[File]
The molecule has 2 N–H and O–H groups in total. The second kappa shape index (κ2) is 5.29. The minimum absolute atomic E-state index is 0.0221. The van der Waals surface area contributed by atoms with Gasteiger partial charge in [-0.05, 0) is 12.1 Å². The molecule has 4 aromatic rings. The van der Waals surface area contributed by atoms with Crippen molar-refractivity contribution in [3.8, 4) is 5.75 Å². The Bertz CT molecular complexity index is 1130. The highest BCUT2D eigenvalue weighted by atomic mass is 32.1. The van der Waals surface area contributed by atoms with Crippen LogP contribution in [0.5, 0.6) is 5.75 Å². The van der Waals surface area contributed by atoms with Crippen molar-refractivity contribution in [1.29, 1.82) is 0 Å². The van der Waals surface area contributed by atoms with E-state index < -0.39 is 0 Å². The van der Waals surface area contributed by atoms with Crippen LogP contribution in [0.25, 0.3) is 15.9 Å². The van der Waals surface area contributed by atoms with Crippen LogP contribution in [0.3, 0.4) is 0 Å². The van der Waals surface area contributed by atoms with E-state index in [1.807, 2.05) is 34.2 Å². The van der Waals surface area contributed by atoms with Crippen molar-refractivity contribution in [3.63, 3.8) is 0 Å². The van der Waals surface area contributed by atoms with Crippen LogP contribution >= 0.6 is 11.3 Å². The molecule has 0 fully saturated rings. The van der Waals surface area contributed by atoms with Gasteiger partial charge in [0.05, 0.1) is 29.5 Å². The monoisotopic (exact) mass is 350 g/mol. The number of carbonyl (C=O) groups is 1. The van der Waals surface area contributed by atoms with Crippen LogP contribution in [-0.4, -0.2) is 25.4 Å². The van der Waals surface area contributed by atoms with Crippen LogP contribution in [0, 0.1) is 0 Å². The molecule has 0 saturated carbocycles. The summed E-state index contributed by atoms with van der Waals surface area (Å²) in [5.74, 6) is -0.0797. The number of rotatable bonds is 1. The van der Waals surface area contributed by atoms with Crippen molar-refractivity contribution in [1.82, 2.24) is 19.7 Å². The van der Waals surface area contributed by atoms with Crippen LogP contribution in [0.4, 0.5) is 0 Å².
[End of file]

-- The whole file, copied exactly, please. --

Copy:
The molecule has 2 N–H and O–H groups in total. The second kappa shape index (κ2) is 5.29. The minimum absolute atomic E-state index is 0.0221. The van der Waals surface area contributed by atoms with Gasteiger partial charge in [-0.05, 0) is 12.1 Å². The molecule has 4 aromatic rings. The van der Waals surface area contributed by atoms with Crippen molar-refractivity contribution in [3.8, 4) is 5.75 Å². The Bertz CT molecular complexity index is 1130. The highest BCUT2D eigenvalue weighted by atomic mass is 32.1. The van der Waals surface area contributed by atoms with Crippen LogP contribution in [0.5, 0.6) is 5.75 Å². The van der Waals surface area contributed by atoms with Crippen molar-refractivity contribution in [1.29, 1.82) is 0 Å². The van der Waals surface area contributed by atoms with E-state index < -0.39 is 0 Å². The van der Waals surface area contributed by atoms with Crippen LogP contribution in [0.25, 0.3) is 15.9 Å². The van der Waals surface area contributed by atoms with Crippen LogP contribution in [0.3, 0.4) is 0 Å². The van der Waals surface area contributed by atoms with E-state index in [1.807, 2.05) is 34.2 Å². The van der Waals surface area contributed by atoms with Crippen molar-refractivity contribution in [3.63, 3.8) is 0 Å². The van der Waals surface area contributed by atoms with Crippen LogP contribution >= 0.6 is 11.3 Å². The molecule has 0 fully saturated rings. The van der Waals surface area contributed by atoms with Gasteiger partial charge in [0.05, 0.1) is 29.5 Å². The monoisotopic (exact) mass is 350 g/mol. The number of carbonyl (C=O) groups is 1. The van der Waals surface area contributed by atoms with Crippen LogP contribution in [-0.4, -0.2) is 25.4 Å². The van der Waals surface area contributed by atoms with Crippen LogP contribution in [0, 0.1) is 0 Å². The molecule has 0 saturated carbocycles. The summed E-state index contributed by atoms with van der Waals surface area (Å²) in [5.74, 6) is -0.0797. The number of rotatable bonds is 1. The van der Waals surface area contributed by atoms with Crippen molar-refractivity contribution in [1.82, 2.24) is 19.7 Å². The van der Waals surface area contributed by atoms with Crippen LogP contribution in [0.4, 0.5) is 0 Å².